Masters Theses

Date of Award


Degree Type


Degree Name

Master of Science


Animal Science

Major Professor

Oudessa Kerro Dego

Committee Members

Jun Lin, Gina M. Pighetti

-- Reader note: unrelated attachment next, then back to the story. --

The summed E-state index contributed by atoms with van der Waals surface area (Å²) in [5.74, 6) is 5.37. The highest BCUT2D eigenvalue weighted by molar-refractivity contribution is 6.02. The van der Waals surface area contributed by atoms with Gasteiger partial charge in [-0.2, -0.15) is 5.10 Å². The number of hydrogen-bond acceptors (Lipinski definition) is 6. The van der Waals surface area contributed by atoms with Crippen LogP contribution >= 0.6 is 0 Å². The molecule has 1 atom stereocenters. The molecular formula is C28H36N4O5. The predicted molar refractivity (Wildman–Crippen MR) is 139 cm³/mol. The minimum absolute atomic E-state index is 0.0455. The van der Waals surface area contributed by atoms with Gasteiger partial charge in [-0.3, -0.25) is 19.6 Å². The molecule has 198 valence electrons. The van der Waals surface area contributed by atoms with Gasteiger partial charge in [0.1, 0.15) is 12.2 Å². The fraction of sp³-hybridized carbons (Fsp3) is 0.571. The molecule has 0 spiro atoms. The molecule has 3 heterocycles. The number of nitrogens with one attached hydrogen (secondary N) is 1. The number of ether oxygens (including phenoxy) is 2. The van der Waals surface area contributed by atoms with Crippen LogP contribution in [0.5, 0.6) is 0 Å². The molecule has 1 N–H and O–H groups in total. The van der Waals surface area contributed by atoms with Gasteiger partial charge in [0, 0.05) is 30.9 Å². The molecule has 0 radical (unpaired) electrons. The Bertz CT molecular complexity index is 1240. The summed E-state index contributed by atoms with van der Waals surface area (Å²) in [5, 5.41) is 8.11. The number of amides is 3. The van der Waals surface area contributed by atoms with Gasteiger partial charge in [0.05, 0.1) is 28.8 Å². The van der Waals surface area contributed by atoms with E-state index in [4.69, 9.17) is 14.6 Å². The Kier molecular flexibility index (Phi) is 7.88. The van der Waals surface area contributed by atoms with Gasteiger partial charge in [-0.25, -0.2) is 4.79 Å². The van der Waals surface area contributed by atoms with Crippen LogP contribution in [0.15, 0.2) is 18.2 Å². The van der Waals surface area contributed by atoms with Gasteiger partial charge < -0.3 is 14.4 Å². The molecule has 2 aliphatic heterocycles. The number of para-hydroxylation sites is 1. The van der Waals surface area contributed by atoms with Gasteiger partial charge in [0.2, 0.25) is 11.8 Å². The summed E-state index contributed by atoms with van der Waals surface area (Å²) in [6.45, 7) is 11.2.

Bovine mastitis is the major cause of economic losses in dairy production worldwide. Staphylococcus aureus is a major causative agent that possesses multiple virulence factors responsible for successful colonization of mammary glands. Despite the adoption of current mastitis control measures, S. aureus continues to be one of the most prevalent mastitis pathogens throughout the world. Lysigin® (Boehringer Ingelheim Vetmedica, Inc, St. Joseph, MO) is a commercial S. aureus vaccine currently available in the US and Startvac® (Hipra, Girona, Spain) is a commercial S. aureus vaccine in Europe. Although some studies evaluated efficacy of these vaccines reported reduction in the duration and intensity of clinical signs, none of them prevent S. aureus intramammary infection (IMI) in either field trials or under controlled experimental studies. Because of the tendency of this organism to cause chronic IMI, treatment with antibiotics is of limited success. Therefore, there has been an increasing demand for alternative control measures, such as a vaccine to effectively prevent S. aureus IMI. The objectives of this study were to evaluate the immune responses and protection against S. aureus IMI in dairy cows vaccinated with Staphylococcus aureus surface proteins (SASP) and Staphylococcus chromogenes surface proteins (SCSP). A total of 18 pregnant Holstein dairy cows ranging from heifers to 3rd lactation cows were divided into three groups of 6 animals each. Animals in Groups 1 and 2 were vaccinated with 1.2 mg/dose of SASP and SCSP proteins with Emulsigen-D adjuvant, respectively. Animals in Group 3 were injected with PBS mixed with Emulsigen-D at equal proportion (1. 5 ml each) and used as control. Animals were vaccinated subcutaneously in the neck area during late lactation at 28 (D-28) and 14 (D-14) days before drying off, and at drying off (D0). Subsequently, each animal was challenged with S. aureus strain 60 by teat dipping in bacterial suspension at 107 CFU/ml culture medium. Results showed that vaccinated cows had increased milk and serum antibody titers and reduced bacterial shedding through milk. Interestingly, SCSP vaccine cross-protected against S. aureus clinical mastitis thus suggesting its potential as immunogenic antigens to control bovine S. aureus mastitis.

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